Cardinal Gualtiero Bassetti, Archbishop of Perugia-Citta della Pieve and President of the Italian Episcopal Conference, advocated a cultural revolution centered on the family, in an article entitled “Family Factor,” published in the column Dialogues of the Italian weekly edition of L’Osservatore Romano of August 10-17, 2017.
Here is our complete translation of the summary of the article, published on the Website of the Archbishop of Perugia-Citta della Pieve.
The news of the event of the National Conference thus represents “a positive fact because it makes possible to address the reality with a bit more hope” and especially because it will serve to put at the center of the public discussion a question of “exceptional importance”: namely, “the relation between family and work.”
“A theme of this nature can’t be eluded as if it were an argument uniquely dear to Catholics and consequently a side issue of the country’s public agenda. No, the relation between family and work is a central theme – pastoral, cultural and political – for the Italy of today and of tomorrow,” wrote the Archbishop of Perugia. Among other reasons because it seems that Italy is divided in two: “between those that work too much and those that are unemployed,” continued the Cardinal. On one hand, there are the “productive nomads,” constrained to impressive rhythms of work and to live, essentially, far from their families, and on the other, the precarious who, without sure work, can’t furnish hope to their nuclear family.”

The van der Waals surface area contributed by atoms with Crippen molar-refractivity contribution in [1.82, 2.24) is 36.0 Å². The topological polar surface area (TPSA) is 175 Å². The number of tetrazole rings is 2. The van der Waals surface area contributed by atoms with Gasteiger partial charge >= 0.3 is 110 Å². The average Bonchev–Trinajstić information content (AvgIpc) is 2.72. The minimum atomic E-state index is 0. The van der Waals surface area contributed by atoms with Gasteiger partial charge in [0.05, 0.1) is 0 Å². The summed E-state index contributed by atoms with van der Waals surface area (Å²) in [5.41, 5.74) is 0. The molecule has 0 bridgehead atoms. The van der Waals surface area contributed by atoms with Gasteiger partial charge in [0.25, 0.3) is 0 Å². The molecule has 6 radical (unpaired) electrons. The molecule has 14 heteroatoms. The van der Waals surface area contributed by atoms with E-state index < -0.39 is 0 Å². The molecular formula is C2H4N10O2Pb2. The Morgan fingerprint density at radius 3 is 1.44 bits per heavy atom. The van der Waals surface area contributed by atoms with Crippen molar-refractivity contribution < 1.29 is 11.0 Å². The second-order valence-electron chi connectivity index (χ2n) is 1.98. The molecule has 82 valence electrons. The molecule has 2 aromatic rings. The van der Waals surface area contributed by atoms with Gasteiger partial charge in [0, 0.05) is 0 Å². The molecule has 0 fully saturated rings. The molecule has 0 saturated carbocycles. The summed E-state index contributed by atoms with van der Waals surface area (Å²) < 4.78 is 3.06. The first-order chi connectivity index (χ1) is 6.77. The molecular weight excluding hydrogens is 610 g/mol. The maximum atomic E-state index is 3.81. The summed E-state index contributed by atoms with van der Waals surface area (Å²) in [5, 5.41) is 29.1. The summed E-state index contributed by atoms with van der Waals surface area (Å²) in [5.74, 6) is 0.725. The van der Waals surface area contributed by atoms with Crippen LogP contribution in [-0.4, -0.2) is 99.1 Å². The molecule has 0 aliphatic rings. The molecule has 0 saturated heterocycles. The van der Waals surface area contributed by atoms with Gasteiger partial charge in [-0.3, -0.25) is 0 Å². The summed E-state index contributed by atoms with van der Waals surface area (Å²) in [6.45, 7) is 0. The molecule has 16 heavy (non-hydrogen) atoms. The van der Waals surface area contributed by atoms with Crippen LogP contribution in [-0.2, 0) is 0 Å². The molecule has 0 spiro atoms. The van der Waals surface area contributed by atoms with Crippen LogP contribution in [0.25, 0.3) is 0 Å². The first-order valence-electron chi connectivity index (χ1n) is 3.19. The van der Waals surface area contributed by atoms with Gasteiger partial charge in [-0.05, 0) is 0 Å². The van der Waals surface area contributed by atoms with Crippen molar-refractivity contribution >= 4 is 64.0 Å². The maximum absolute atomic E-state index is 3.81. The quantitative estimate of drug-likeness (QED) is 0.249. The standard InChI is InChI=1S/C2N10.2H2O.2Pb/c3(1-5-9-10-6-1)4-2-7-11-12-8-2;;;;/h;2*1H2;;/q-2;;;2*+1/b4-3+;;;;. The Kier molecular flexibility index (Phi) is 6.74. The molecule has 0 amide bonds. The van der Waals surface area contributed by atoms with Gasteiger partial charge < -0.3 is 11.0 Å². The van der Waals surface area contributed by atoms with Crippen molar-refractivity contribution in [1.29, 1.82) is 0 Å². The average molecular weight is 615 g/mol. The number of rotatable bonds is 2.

To address this difficult question, there must be without a doubt “an effective organization of work for the economy and, above all, to succeed in furnishing the most precious good for today’s families: time. A time that parents can dedicate to their children, to the elderly, to leisure, to voluntary work and to prayer. A necessary time to build and nourish inter-personal relations without which a society dries out or dies.”
“Consequently, to balance in an optimal way the hours of work with those of the family means not only to render work more efficient, but it means above all to put the human person in the first place, to repeat a sacrosanct evangelical principle: work is at the service of man and not the contrary. A society that, on the contrary, evaluates a person’s dignity only on the basis of the social status of his professional activity – and hence in relation his salary and the well-being that ensues – is, in fact, an unhappy and essentially poorer society,”
For all these reasons, Italy is in urgent need “not only of policies for the family, but of a radical change of perspective. In sum, of a veritable cultural revolution: a revolution centered on the family,” concluded Cardinal Bassetti.